Tuesday, February 5, 2008

587 B.C. - A.D. 70: On Several Regimes of Signs



SIGNIFYING REGIME OF THE SIGN: “every sign refers to another sign, and only to another sign, ad infinitum…When denotation (here designation and signification taken together) is assumed to be part of connotation, one is wholly within this signifying regime of the sign.” (112) Radiating circularity.

PRESIGNIFYING SEMIOTIC: There is no reduction to faciality as the sole substance of of expression: there is no eliminations of forms of content through abstraction of the signified. …It is a segmentary but plurilinear, multidimensional semiotic that wards off any kind of signifying circularity. (117) Hunter-nomads.

COUNTERSIGNIFYING SEMIOTIC: Proceeds less by segmentarity than by arithmetic and numeration… a numerical sign that is not produced by something outside the system of marking it institutes, which marks a mobile and plural distribution, which itself determines functions and relations, which arrives at arrangements rather than totals, distributions rather than collections…would appear to belong to the semiotic of a nomad war machine directed against the state apparatus.” (118) Animal raising nomads, early Christianity (Biblical numerology)

POSTSIGNIFYING SEMIOTIC: Bifurcating madness without intellectual diminishment: paranoid interpretive vs. active ideational delusion. Seeming mad without being it, then being it without seeming it? A sign or packet of signs detaches from the irradiating circular network and sets to work on its own account, starts running a straight line, as though swept into a narrow, open passage.”


SYMBOLIC: taking a given semiotic into the presignifying regime.

POLEMICAL OR STRATEGIC: taking a semiotic into the signifying regime


DIAGRAMMATIC: transformations that blow apart semiotics systems or regimes of signs on the plane of consistency


puissance Noun, feminine (a) power, strength of an army, muscle, brightness of light, force of wind; power, output of hifi; social, economic, electrical power

pouvoir Verb, transitive (a) to be able to; je peux, je puis (frm) I can; I may (frm), I can, I am allowed to; je pourrais I could, I might, I may; je pouvais I was able to, I could

Etymology: New Latin cogito, ergo sum, literally, I think, therefore I am, principle stated by René Descartes

1 : the philosophic principle that one's existence is demonstrated by the fact that one thinks

2 : the intellectual processes of the self or ego

DESPOT 1562, "absolute ruler," from M.L. despota, from Gk. despotes "master of a household, lord, absolute ruler." Faintly pejorative in Gk., progressively moreso as used in various languages for Roman emperors, Christian rulers of Ottoman provinces, and Louis XVI during the French Revolution. Despotism (1727) is from Fr. despotisme.

Online Etymology Dictionary


1a) Deleuze and Guattari introduce early in this chapter the simple conceptual formula stating that for the "signifying regime of the sign (the signifying sign): every sign refers to another sign, and only to another sign, ad infinitum. That is why, at the limit, one can forgo the notion of the sign, for what is retained is not principally the sign's relation to a state of things it designates...The question is not yet what a given sign signifies but to which other signs it refers..." (p.112) Do we agree, and if we do, why the importance of signs is in the sign to sign relationship insofar that it defines a signifying chain? And if this is the case, what importance, if any, is left of the actual thing that is signified?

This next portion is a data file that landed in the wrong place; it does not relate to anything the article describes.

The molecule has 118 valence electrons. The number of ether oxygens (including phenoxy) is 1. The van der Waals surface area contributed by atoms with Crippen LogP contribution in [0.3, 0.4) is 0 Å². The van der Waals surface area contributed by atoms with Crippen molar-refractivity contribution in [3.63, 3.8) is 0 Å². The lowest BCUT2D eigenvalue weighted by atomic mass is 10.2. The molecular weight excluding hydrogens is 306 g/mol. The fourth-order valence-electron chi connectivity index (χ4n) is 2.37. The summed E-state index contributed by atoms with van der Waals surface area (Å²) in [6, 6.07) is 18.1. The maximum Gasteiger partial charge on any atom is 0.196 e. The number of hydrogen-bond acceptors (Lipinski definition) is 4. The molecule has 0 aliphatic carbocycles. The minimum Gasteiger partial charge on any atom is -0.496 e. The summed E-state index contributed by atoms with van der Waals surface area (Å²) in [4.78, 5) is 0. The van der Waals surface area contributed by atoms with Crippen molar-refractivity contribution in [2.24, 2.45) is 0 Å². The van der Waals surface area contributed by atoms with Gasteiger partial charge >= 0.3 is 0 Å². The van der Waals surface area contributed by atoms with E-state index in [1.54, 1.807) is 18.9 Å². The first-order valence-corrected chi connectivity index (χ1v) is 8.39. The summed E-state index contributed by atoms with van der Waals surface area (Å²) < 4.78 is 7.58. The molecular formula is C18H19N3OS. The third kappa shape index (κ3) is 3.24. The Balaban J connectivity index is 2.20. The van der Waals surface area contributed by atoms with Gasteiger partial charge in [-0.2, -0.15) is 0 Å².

1b) Further to their explanation of a regime of signs, Deleuze and Guattari state that "A sign refers to another sign, into which it passes and which carries it into still other signs. To the point that it returns in a circular fashion...the network of signs is infinitely circular." (p.113) This implies that the network of signs ultimately refers back onto itself and its origin of signification. To better understand what this describes, can we come up with an example of such a signifying network that might demonstrate this sort of folding in on itself?
2) Deleuze and Guattari introduce after their discussion of delusion, an interesting sub-concept of mental and dominant reality under the larger idea of subjectification and the postsignifying regime. Subjectification is the point of departure, followed by a subject of enunciation that formulates the mental reality. Through a sort of normalization process causing a series of changes in points of subjectification, one tends to move from the mental reality to conforming to the dominant reality. (p.129) If we take that the mental reality exists in one's mind and the dominant reality approaches some sort of physical realisation, at what point of the "reality spectrum" does design become real?

3) Faciality. "It is a whole body unto itself: it is like the body of the center of signifiance to which all of the deterritorialized signs affix themselves, and it marks the limit of their deterritorialization....The face is the Icon..." (p.115) In their discussion of faciality, Deleuze and Guattari describe faciality as containing traits of expression and is the culmination of a signifying regime. In the context of capitalism and to be more specific, to the idea of branding, the "face" of companies are often in the form of simplistic logos - the swoosh from Nike, the apple from Macintosh to name a couple. Can it be argued then that these simplistic logos are in and of themselves as expressive as a signifier as any face? At the same time is their simplistic abstract nature the very mechanism that allows for interpretation and therefore a kind of deception?

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